What is Employee Wellbeing?

Engagement, Experience

Employee wellbeing is a word you’ve probably heard often, especially now when organisations are being called to maintain, or implement wellbeing strategies to support their workforce during the crisis. 

But it’s important to remember that a wellbeing strategy is not just beneficial to your workforce and your organisation when times are tough, it’s a crucial pillar that works alongside engagement and performance. Without employee wellbeing, your employee engagement and performance strategies will not work optimally, and will therefore affect your results, turnover, absenteeism and more.

Many argue that there are many factors that influence a person’s wellbeing – factors out of the control of the organisation – and they’re right. Home/family-life, past traumatic experiences, lifestyle choices etc all impact one’s wellbeing and cannot be addressed by an organisation’s wellbeing strategy. But there are many factors that the organisation does have control over which, if improved upon, will greatly impact the success of the business.

It’s also important to note that employee wellbeing is not about minimising mental or physiological ill-health of employees, it’s about optimising health and happiness on a broader scale amongst your workforce. Your wellbeing strategy should include, and be built around the entire workforce; it is not reserved for those who struggle with or show signs of ill-health of any kind. 

Optimising health of employees

Here we are talking about physical, mental and social health and wellbeing. In a wellbeing strategy, it would mean implementing and/or encouraging practises that positively feed one or more of these areas, such as introducing a form of exercise to improve physical wellbeing (or at the very least, encouraging/incentivising the workforce to exercise more regularly). Leading companies like Google and Apple have introduced yoga in their workplaces, for example. These companies found that yoga improved concentration and focus (improves productivity); increased energy and minimised fatigue (boosts performance) and promoted team spirit (improves workplace culture).

Creating a positive, high-growth environment 

One’s environment greatly impacts their wellbeing. If an environment is stressful, chaotic, toxic, it will affect one’s performance and engagement because their wellbeing is neglected (this is how wellbeing ties in with performance and engagement).

Simply put, if an environment is positive and encourages growth, you will see a distinct difference in performance and engagement. 

A few ways to achieve a positive, high-growth environment is by:

  • implementing HR policies that are fair, encourage communication, growth and engagement 
  • encouraging team-work, cohesion and support from colleagues/team members, team leaders/managers and high-level management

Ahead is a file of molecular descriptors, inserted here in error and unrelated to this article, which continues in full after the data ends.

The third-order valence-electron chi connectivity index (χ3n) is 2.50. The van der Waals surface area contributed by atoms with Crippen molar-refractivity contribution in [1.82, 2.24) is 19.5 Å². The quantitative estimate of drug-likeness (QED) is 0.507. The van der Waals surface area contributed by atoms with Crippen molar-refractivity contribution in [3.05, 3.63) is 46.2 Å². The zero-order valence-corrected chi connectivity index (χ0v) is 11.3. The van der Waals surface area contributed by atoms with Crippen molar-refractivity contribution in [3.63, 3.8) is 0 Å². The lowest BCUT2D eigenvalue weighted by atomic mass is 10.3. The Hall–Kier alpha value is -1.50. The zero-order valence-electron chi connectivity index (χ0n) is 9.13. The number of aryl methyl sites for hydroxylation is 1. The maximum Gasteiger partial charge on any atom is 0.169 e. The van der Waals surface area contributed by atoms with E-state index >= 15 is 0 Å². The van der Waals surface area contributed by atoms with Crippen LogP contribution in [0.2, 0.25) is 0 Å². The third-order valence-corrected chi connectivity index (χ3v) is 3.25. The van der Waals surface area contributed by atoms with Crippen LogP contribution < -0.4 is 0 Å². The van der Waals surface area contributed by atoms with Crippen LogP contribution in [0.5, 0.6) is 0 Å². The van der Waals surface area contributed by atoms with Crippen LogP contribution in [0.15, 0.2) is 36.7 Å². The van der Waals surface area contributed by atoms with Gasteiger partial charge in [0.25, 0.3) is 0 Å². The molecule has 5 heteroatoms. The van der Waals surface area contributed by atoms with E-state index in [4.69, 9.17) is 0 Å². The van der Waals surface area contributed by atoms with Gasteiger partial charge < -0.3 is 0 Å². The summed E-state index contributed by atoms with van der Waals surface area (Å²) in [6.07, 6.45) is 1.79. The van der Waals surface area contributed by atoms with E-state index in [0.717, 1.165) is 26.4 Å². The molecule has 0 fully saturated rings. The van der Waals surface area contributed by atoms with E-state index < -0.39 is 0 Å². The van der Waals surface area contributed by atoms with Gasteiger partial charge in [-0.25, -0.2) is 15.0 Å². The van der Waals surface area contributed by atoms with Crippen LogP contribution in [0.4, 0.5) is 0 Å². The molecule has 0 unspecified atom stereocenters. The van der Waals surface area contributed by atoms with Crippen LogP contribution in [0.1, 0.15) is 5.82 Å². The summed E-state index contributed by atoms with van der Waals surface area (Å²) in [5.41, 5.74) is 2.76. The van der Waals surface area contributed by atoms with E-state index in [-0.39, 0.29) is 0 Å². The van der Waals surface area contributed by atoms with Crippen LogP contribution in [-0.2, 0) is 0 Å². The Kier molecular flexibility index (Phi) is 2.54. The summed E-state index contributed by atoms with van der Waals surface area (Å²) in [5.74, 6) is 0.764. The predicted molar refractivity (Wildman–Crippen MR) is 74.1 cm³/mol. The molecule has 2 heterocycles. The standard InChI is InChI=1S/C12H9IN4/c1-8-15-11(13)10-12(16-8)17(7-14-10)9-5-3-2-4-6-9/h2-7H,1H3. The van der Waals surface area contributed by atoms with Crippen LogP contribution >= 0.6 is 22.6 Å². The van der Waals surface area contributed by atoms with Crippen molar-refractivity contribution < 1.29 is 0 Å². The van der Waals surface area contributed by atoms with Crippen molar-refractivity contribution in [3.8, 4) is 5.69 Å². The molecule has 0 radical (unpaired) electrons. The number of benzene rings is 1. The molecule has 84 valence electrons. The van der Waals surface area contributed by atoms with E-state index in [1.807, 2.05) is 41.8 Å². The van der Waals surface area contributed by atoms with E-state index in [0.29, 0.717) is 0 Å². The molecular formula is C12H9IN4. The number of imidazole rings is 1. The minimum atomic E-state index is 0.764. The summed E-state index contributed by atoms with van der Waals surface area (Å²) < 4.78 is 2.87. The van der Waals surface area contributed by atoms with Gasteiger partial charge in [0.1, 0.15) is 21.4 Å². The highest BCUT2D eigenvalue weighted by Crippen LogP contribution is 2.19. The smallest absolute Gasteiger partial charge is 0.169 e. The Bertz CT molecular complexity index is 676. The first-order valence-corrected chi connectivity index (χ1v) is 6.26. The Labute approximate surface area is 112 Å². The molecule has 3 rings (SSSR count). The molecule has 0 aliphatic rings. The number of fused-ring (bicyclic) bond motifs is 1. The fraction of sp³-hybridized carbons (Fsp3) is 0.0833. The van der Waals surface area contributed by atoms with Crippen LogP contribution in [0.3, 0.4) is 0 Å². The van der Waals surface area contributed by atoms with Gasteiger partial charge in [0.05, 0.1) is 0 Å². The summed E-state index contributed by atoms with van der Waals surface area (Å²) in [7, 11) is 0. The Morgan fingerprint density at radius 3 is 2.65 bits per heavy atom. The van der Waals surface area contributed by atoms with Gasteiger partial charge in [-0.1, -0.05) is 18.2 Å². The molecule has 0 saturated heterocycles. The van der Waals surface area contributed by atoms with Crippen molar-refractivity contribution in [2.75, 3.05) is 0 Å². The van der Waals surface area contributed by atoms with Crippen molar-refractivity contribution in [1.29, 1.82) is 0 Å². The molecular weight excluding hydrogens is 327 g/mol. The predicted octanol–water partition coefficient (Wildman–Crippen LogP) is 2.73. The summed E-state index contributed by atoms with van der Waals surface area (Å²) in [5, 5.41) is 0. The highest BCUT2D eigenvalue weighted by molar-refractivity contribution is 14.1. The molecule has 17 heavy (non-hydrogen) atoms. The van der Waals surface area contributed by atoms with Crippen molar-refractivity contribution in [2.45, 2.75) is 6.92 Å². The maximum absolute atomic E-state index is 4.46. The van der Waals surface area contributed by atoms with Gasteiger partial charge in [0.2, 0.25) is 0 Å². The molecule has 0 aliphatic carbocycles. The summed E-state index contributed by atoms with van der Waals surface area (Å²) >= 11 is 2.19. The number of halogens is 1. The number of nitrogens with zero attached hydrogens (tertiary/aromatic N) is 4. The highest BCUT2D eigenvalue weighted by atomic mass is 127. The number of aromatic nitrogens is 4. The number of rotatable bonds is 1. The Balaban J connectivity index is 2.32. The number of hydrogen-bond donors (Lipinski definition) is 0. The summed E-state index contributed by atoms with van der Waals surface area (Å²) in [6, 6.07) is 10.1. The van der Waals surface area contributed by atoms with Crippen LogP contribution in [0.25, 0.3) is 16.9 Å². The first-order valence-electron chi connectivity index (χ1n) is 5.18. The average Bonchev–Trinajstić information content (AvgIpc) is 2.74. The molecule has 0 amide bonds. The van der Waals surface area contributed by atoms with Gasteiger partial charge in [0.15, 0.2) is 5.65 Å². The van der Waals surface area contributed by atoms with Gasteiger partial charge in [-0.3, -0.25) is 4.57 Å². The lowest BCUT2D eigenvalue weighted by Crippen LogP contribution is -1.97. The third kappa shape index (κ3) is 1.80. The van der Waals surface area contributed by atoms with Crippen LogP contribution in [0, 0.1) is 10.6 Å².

•  Creating a positive, high-growth culture where team members work in sync, and there are no barriers between staff and management

Encouraging personal development 

One area of wellbeing many forget about, is what a person feels about themselves, their role, their future and the organisation. Areas such as personal development are important to most individuals – especially those who are ambitious (and who you’d want to have working for you). By providing training, for example, engagement, performance and wellbeing will be greatly impacted. Not only will the individual feel supported in their endeavour to grow, but they’ll feel more inclined to perform – and will be able to do so with the training and skills they’ve acquired. In fact, not only would you see a rise in performance, you’d see a dip in staff turnover: in a recent study, 94% of participants said they’d stay with a company if they invested in their career. 

Providing role-related ‘perks’ that improve quality of life 

Wellbeing also refers to an individuals circumstances and quality of life; essentially finding a happy medium between career and out-of-office life. This can be affected by their work, the level of stress they endure and their working hours, amongst others. Many leading companies have paid careful attention to the work/life balance of their employees – especially those in very demanding roles such as top management. To avoid burnout, retain and attract talent, and ensure their employees are happy, motivated to perform, do not feel fatigued/overworked, and are in the best possible ‘shape’ to carry out their roles, companies like Etsy have implemented a flexi-hour policy while Zoom has implemented a buddy-up new-hire initiative, has a generous time-off policy; holds ‘happiness events’ and more. According to their employees, managers ‘take the stance that working 24/7 doesn’t improve your performance at all’.

Showing support

Simply showing concern and support for people is a great way of nurturing wellbeing. There needn’t be face-to-face interaction to practise your wellbeing strategy. Now, at a time where most people are working from home and are feeling the effects of the pandemic both emotionally, financially, physically etc, a simple check-in goes a long way. Team leaders who are closer to the individuals in their teams ought to ask how their people are coping; how their families are and whether or not there is something more they could do to support them during this time. 

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